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Applies to SUSE Linux Enterprise Server 15 SP3

Part IV Network storage Edit source

14 iSNS for Linux

Storage area networks (SANs) can contain many disk drives that are dispersed across complex networks. This can make device discovery and device ownership difficult. iSCSI initiators must be able to identify storage resources in the SAN and determine whether they have access to them.

15 Mass storage over IP networks: iSCSI

One of the primary tasks of a computer center, or any site that supports servers, is to provide adequate disk capacity. Fibre Channel is often used for this purpose. iSCSI (Internet SCSI) solutions provide a lower-cost alternative to Fibre Channel that can leverage commodity servers and Ethernet net…

16 Fibre Channel storage over Ethernet networks: FCoE

Many enterprise data centers rely on Ethernet for their LAN and data traffic, and on Fibre Channel networks for their storage infrastructure. Open Fibre Channel over Ethernet (FCoE) Initiator software allows servers with Ethernet adapters to connect to a Fibre Channel storage subsystem over an Ether…

17 NVMe over Fabric

This chapter describes how to set up an NVMe over Fabric host and target.

18 Managing multipath I/O for devices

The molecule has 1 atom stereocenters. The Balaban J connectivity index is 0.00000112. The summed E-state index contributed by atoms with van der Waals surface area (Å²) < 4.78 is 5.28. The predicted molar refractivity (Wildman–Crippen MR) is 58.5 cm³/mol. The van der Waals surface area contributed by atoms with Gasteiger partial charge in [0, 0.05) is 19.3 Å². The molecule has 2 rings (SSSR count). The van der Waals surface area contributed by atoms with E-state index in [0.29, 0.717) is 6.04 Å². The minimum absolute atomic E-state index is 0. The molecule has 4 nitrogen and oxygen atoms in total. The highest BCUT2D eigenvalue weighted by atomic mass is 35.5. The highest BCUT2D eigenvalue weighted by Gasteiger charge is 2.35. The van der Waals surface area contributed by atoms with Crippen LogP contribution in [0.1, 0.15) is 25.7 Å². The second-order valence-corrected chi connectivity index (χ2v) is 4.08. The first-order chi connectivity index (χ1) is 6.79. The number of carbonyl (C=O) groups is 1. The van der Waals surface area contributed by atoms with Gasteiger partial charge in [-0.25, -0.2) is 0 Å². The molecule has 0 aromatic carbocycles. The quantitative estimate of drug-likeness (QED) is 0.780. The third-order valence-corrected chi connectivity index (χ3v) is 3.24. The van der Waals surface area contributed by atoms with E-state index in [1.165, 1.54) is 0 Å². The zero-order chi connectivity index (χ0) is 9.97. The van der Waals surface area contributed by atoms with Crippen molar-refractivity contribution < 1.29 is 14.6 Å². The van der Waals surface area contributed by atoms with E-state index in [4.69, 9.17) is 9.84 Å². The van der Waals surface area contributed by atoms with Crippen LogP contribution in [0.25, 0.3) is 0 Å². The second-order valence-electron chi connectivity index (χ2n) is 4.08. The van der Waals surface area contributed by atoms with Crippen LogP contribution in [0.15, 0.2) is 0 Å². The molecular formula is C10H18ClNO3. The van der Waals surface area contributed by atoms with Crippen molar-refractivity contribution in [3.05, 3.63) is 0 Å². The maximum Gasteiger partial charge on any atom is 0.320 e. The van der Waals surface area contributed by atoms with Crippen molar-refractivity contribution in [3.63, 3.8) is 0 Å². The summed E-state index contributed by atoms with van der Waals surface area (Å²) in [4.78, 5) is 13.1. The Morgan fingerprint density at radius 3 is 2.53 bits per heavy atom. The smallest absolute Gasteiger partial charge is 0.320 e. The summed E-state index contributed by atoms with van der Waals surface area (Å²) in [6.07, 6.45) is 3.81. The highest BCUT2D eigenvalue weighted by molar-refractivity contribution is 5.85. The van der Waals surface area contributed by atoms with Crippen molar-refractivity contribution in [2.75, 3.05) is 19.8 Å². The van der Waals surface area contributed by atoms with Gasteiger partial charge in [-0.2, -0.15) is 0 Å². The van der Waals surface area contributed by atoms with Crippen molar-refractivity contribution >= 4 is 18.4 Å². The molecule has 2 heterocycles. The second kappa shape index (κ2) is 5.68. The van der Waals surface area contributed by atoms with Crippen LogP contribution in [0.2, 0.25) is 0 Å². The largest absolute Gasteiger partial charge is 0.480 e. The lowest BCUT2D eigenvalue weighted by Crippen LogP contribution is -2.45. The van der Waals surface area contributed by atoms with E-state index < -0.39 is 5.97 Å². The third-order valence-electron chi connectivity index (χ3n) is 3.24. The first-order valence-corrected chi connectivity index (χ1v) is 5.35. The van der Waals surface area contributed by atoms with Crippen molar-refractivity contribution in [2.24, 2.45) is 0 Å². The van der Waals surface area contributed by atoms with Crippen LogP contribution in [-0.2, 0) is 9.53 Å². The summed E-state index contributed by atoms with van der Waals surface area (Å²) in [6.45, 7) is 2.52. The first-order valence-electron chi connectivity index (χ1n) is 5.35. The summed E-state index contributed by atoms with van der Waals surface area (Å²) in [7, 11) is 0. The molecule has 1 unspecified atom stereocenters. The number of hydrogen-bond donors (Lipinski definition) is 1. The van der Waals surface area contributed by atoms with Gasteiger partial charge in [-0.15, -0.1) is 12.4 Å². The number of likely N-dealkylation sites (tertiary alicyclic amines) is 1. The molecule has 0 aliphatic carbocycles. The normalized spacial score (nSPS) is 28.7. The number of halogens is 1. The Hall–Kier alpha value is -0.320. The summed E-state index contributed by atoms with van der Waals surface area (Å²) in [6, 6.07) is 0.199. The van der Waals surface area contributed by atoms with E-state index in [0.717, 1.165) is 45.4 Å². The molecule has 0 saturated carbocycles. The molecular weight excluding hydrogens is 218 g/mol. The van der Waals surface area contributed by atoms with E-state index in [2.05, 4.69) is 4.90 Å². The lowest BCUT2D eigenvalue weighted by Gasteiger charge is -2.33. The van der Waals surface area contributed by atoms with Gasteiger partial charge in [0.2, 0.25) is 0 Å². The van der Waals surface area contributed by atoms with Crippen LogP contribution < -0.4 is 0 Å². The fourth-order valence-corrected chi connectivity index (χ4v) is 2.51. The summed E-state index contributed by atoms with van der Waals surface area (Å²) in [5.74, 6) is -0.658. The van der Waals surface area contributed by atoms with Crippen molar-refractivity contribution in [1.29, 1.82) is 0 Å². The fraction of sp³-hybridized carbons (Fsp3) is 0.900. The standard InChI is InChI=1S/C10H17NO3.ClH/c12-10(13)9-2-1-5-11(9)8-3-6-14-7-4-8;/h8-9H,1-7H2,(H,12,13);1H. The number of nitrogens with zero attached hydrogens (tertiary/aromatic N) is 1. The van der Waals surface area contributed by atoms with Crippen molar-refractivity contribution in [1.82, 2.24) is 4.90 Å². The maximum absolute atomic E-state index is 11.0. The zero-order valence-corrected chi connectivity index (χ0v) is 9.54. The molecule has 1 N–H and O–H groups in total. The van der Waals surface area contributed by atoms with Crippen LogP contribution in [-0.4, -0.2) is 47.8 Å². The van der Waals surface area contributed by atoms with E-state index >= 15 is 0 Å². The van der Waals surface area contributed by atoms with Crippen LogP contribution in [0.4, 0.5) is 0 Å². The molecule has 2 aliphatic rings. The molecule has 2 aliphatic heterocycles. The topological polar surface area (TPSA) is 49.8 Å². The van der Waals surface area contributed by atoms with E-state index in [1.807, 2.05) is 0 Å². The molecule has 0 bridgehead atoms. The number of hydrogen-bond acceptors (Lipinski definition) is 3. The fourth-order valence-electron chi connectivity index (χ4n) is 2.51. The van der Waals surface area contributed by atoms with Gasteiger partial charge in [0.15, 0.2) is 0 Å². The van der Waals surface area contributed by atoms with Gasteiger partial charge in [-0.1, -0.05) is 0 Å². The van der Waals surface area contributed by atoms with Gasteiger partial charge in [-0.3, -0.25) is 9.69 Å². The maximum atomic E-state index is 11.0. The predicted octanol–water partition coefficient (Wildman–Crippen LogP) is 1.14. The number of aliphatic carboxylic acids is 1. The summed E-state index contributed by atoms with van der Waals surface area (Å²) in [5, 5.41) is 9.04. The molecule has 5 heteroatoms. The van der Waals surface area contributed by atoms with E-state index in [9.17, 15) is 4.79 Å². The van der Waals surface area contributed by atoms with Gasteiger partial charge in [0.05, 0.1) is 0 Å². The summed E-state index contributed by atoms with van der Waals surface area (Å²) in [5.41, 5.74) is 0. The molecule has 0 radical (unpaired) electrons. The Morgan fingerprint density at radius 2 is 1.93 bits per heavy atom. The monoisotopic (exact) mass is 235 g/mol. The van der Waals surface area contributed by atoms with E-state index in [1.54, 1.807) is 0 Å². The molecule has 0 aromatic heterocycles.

This section describes how to manage failover and path load balancing for multiple paths between the servers and block storage devices by using Multipath I/O (MPIO).

19 Sharing file systems with NFS

The Network File System (NFS) is a protocol that allows access to files on a server in a manner similar to accessing local files.

SUSE Linux Enterprise Server installs NFS v4.2, which introduces support for sparse files, file pre-allocation, server-side clone and copy, application data block (ADB), and labeled NFS for mandatory access control (MAC) (requires MAC on both client and server).

20 Samba

Using Samba, a Unix machine can be configured as a file and print server for macOS, Windows, and OS/2 machines. Samba has developed into a fully-fledged and rather complex product. Configure Samba with YaST, or by editing the configuration file manually.

21 On-demand mounting with autofs

autofs is a program that automatically mounts specified directories on an on-demand basis. It is based on a kernel module for high efficiency, and can manage both local directories and network shares. These automatic mount points are mounted only when they are accessed, and unmounted after a certain period of inactivity. This on-demand behavior saves bandwidth and results in better performance than static mounts managed by /etc/fstab. While autofs is a control script, automount is the command (daemon) that does the actual auto-mounting.

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